What and why: changes in the RecSys’21 paper submission

By Alain Starke, Publicity Co-Chair RecSys’21

The 2021 RecSys conference takes place in Amsterdam September 27 — October 1. The deadline for submitting papers to the main track is already on May 4 (abstracts are due April 27), and that date is inching closer. With this blogpost, we like to draw your attention towards a few changes that have been made to the main paper track, compared to previous RecSys editions.

Photo by Jace & Afsoon on Unsplash

Based on what we’ve learned in recent years, RecSys’21 has implemented a numbers of changes compared to last year. All the details can be found on the official website: https://recsys.acm.org/recsys21/call/. This post summarizes them and explains why we have made these changes.

Short & long papers: no more
We have heard from the community that the distinction between short and long papers is sometimes hard to deal with. Think about being forcing to trim down a paper to a short paper, just because your research happens to fall inbetween the two tiers (short + long) of the main paper track.

ACM RecSys values novel and interesting archival contributions to the field *in all sizes*. Hence, from this year forward, there is no longer a distinction between long and short papers, nor a challenge of whether to edit down or beef up medium-length ones. Instead, authors should submit a paper whose length reflects what is needed for the content of the research, and reviewers should assess whether the contribution is appropriate for the given length. Papers that are shorter in length should describe a smaller contribution (e.g. an idea that can be demonstrated with a simple experiment). Likewise, longer papers should contain methodological and experimental depth to warrant their length.

We hope this new streamlined process, with just a single paper track, will preserve the variety of paper lengths without creating an artificial distinction among them. Work-in-progress should not be submitted in the research track. Authors should consider whether such submissions are more appropriate for a different track, such as late-breaking results.

The new format obviously also requires new reviewer guidelines. We will publish these in due time, before the deadline, so that both prospective authors and reviewers can take heed of the most important aspects on which submissions will be scored.

Photo by Aswathy N on Unsplash

The response phase
In previous years, authors had no way of corresponding about a paper decision. Although our (senior) program committee has always taken the utmost care to do justice to all RecSys submission, some issues might be avoided or resolved if there is *some* author feedback.

We have seen that a short response from the authors can help clear up a misunderstanding about a paper and can result in better program committee decision-making. Therefore, we have added a response phase this year. As opposed to an elaborate “rebuttal”, responses will be short-form (up to 1000 characters) so as to limit them to simple clarifications and to respond to factual errors in the reviews. These responses will be provided to the reviewers and meta-reviewer of your paper during the discussion phase of the review process.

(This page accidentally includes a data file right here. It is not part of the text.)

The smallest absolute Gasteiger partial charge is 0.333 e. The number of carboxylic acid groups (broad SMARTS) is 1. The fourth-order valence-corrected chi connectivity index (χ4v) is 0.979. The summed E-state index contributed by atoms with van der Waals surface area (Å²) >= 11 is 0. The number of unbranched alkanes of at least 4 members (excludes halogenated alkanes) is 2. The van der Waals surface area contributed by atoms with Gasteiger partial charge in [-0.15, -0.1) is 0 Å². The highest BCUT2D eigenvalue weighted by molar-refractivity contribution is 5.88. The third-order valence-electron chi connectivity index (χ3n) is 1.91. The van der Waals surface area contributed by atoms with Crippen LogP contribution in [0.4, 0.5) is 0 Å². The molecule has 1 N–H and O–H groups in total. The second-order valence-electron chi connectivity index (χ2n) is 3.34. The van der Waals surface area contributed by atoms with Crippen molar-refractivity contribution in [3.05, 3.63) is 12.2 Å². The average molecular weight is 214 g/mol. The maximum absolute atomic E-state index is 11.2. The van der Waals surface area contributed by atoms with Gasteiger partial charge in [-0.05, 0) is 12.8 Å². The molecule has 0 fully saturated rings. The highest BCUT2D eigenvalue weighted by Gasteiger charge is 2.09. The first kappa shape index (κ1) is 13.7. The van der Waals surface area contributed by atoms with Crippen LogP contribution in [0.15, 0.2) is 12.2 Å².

The conciseness of the response phase should ensure that factual errors are resolved. At the same time, it does not put much of an additional burden on our reviewers.

Ethical Considerations
Following the trend of several related conferences, we encourage authors from this year onward to include a section addressing the potential ethical implications of their work. This section should be included in any paper with ethically sensitive aspects. It must describe how sensitive data is sourced or how the informed consent procedure is followed in participant studies. Authors may wish to discuss, among others, potential biases in their training data, fairness and diversity issues, consequences of unsuccessful recommendations, and issues arising from the use of sensitive data. Authors may also wish to discuss the negative as well as positive implications of applying the algorithms, technologies, and findings of their work, such as more effective suggestive selling, more addictive media experiences, etc.

We also like to draw your attention towards how to report research that involves human subjects. ACM RecSys expects all authors to comply with ethical and regulatory guidelines associated with human subjects research, including research involving human participants and research using personally identifiable data. Papers reporting on such human subjects research must include a statement identifying any regulatory review the research is subject to (and identifying the form of approval provided), or explaining the lack of required review. Reviewers will be asked to consider whether the research was conducted in compliance with applicable ethical and regulatory guidelines.

Photo by Frans Ruiter on Unsplash

Conference format
As the uncertainty caused by the COVID-19 pandemic is still present, authors are given the opportunity this year to attend and present at the conference remotely. At least one author of each paper must register for the conference or their paper may be withdrawn from the conference proceedings.

We hope that this blogpost has not only informed you, but that it has nudged you to start preparing. That it has made you think and look forward towards RecSys’21. The organizing committees have already gone to great lengths to this an unforgettable edition of our beloved RecSys conference, setting up an inclusive format that accomodates remote attendance.

We certainly hope to see you in Amsterdam!

Take Care,
Organizers of the RecSys’21 Conference

The official Medium feed for the #RecSys community. Next conference: Amsterdam, The Netherlands, September 27 — October 1, 2021